Teach-in to ‘Focus the Nation’ on global warming

Finding solutions to climate change goal of nationwide event

By Chris Weis

UK will join more than 1,000 other colleges and universities tomorrow in what organizers call the largest teach-in in U.S. history.

Focus the Nation, an education initiative that focuses on global warming, asked students from campuses nationwide to plan their own versions of the event with the aim of finding new climate change solutions.

Sponsored by UK Greenthumb and Residence Life Recycling, UK’s Focus the Nation event is an opportunity “to create dialogue between local leaders and students about climate change,” said Robin Michler, who coordinated the event along with Greenthumb Co-coordinator Brittany Zwicker.

“The overall goal of (Focus the Nation) is to come up with some consensus voice from this age demographic,” said Shane Tedder, sustainability coordinator for the UK Office of Residence Life.

“Focus the Nation is a vehicle to deliver that voice from college students to our nation’s political leaders about what they want to see done,” he said.

Tedder said program founder Eban Goodstein saw 2008, the start of a new political cycle, as a year to engage students in the decision-making process on what he felt was “the most daunting challenge (this) generation will face.”

UK’s event will consist of a teach-in throughout the day with discussions led by community activists, UK staff and professors from various departments.

“(Global warming) is not just an environmental issue,” Tedder said. “The challenges global warming present are political, economic, social and environmental.”

The diversity in discussion topics represents how global warming affects different aspects of our lives, Tedder said. He will speak about how everyday consumer choices can have a positive effect on environment, economy, and culture in a talk titled “Doing It Daily.”

“(The event) seems to be taking a holistic view of the issue, where it’s not merely a matter of understanding the scientific or natural processes, or it’s not merely a discussion about impact or policies,” said Alice Turkington, a physical geography professor at UK. “It’s a broad-ranging investigation.”

Turkington will bring a scientific perspective to her lecture, which will explore the greenhouse effect’s impact on Earth’s climate. Her lecture begins the teach-in at 9:30 a.m. in room 206 of the Student Center.

The roundtable discussion at 6 p.m. will be composed of state Sen. Ernesto Scorsone, D-Lexington; Bob Wiseman, UK vice president for facilities management; Cheryl Taylor, Lexington’s environmental quality commissioner; and community activist Jim Embry.

Michler, a German and geography senior, said he hopes Focus the Nation will encourage President Lee Todd to sign the American College & University Presidents Climate Commitment and push UK to “become a leader in pledging to reduce carbon emissions.”

The Presidents Climate Commitment, Tedder said, asks universities to develop a plan to make their campuses climate neutral and prepare their students “to take on the challenges global warming is going to present.”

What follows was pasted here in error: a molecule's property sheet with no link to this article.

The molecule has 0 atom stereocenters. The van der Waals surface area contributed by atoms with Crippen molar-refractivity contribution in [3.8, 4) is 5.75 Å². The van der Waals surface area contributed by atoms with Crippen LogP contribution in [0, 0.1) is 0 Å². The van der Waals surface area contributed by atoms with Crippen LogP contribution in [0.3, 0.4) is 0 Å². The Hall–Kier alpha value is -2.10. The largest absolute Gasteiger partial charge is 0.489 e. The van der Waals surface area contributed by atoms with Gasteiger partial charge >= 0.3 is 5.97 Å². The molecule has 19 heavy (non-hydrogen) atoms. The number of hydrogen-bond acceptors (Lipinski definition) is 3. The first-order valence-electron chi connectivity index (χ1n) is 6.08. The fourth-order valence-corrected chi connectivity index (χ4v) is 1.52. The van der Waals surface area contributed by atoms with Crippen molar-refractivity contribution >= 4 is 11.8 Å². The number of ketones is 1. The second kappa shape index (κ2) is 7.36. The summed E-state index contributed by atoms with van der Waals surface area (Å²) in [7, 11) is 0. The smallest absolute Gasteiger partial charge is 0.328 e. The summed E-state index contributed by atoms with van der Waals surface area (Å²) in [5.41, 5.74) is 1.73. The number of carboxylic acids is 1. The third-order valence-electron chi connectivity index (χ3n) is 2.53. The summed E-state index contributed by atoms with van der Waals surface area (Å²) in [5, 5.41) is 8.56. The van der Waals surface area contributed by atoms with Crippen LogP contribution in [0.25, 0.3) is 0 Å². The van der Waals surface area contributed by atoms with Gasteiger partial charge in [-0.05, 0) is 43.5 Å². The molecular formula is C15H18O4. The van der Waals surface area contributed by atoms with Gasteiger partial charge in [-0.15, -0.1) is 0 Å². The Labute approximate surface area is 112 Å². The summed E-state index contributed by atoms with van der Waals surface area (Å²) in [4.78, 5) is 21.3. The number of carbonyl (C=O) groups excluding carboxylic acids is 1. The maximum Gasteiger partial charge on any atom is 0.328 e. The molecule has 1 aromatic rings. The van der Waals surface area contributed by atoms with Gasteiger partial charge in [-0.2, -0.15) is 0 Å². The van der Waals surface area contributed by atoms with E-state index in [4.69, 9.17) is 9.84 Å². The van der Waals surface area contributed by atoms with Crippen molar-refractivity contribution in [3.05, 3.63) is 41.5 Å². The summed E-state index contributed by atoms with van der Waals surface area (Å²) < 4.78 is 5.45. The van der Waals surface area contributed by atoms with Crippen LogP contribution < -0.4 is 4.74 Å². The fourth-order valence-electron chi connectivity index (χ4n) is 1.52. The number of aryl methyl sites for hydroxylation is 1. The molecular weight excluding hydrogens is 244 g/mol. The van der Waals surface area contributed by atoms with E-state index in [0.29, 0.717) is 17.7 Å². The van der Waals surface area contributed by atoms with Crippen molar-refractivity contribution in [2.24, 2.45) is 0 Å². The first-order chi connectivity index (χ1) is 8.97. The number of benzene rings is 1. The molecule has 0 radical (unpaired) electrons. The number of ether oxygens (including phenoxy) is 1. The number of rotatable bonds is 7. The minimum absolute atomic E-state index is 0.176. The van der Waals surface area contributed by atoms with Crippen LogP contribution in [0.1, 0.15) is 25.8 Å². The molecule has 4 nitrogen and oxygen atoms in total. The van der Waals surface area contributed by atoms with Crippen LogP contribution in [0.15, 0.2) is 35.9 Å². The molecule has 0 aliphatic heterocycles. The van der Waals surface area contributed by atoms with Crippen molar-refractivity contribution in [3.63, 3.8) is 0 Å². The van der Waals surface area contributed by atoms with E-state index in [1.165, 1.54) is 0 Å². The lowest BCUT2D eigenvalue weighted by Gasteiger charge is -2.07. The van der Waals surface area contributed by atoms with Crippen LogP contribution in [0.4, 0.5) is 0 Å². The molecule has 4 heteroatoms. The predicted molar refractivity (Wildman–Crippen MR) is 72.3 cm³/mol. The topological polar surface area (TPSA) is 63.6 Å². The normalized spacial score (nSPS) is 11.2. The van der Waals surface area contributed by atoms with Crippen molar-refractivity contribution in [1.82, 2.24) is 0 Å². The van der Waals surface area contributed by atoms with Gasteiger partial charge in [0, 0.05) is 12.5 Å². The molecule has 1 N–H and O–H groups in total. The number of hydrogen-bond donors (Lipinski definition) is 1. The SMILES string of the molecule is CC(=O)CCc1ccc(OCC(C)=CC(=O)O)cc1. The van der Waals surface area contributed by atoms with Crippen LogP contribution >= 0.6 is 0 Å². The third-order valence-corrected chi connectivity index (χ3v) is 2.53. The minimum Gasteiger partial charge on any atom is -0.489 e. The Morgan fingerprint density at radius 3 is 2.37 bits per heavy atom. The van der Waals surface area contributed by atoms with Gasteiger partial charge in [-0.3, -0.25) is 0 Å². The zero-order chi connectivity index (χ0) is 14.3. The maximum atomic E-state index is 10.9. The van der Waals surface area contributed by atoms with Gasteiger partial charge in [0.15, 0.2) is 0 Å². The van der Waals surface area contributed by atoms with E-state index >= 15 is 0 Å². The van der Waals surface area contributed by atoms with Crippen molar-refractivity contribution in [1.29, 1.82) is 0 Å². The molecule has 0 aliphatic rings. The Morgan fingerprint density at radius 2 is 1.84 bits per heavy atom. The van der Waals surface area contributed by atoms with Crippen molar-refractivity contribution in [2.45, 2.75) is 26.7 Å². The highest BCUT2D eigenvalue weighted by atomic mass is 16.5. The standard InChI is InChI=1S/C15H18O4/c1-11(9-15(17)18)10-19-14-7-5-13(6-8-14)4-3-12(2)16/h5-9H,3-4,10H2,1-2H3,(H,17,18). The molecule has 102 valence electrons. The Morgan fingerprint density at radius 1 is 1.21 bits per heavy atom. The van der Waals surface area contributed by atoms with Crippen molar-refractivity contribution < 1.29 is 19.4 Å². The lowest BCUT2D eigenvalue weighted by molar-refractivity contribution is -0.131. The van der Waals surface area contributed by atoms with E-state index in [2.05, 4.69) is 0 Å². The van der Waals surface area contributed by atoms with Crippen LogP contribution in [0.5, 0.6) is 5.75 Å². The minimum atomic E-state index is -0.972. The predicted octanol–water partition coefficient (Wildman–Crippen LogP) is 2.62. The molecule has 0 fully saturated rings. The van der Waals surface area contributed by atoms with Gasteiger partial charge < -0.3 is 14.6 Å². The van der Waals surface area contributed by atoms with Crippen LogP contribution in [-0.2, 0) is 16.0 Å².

Transylvania University, Berea College, Centre College and Northern Kentucky University have signed the climate commitment among other colleges across the nation.

Higher education can be a leader in sustainability, Wiseman said

UK’s current sustainability efforts include a control room that monitors and shuts down heating and cooling systems during off-cycles, a campus recycling program that recycles about one-third of UK’s waste, and a “green-cleaning” pilot program intended to reduce the amount of chemicals and materials used to clean campus buildings, Wiseman said. Other efforts can be found on UK’s Sustainability Task Force Web site (www.uky.edu/sustainability).

However, some environmental aspects of the UK campus will “be very tough … to change,” Wiseman said.

“We’re well within the top 10 of energy-using customers in the state,” he said. “Single-car commutes are dominant on this campus. We burn coal to produce our electricity, and we burn coal to do our heating. All of those combine for a very heavy carbon footprint.”

Wiseman said he hopes UK’s Sustainability Task Force can offset these problems with greater emphasis on other initiatives.

For Tedder, the question is feasibility.

“Can (UK) conceive of becoming climate neutral in the next few decades given the fossil fuel emissions coming from current coal-to-energy processes?” he said.

Kentucky’s emphasis on coal is troubling for Scorsone. The state senator said he is glad to be a part of an event that “sheds more light” on global warming, an issue he thought was neglected during a 2007 special session of the General Assembly dealing primarily with providing tax incentives to attract a coal-to-liquid fuel plant to Kentucky.

“We’ve done very little when it comes to renewable energy,” Scorsone said. “We need to be ahead of the curve.”

Turkington said she thinks students “lead the charge” at UK against global warming.

Students today are naturally engaged in sustainability issues, Wiseman said.

“When you’re talking about the basic changes in the environment of the world,” Wiseman said, “there aren’t many things students should think are more important.”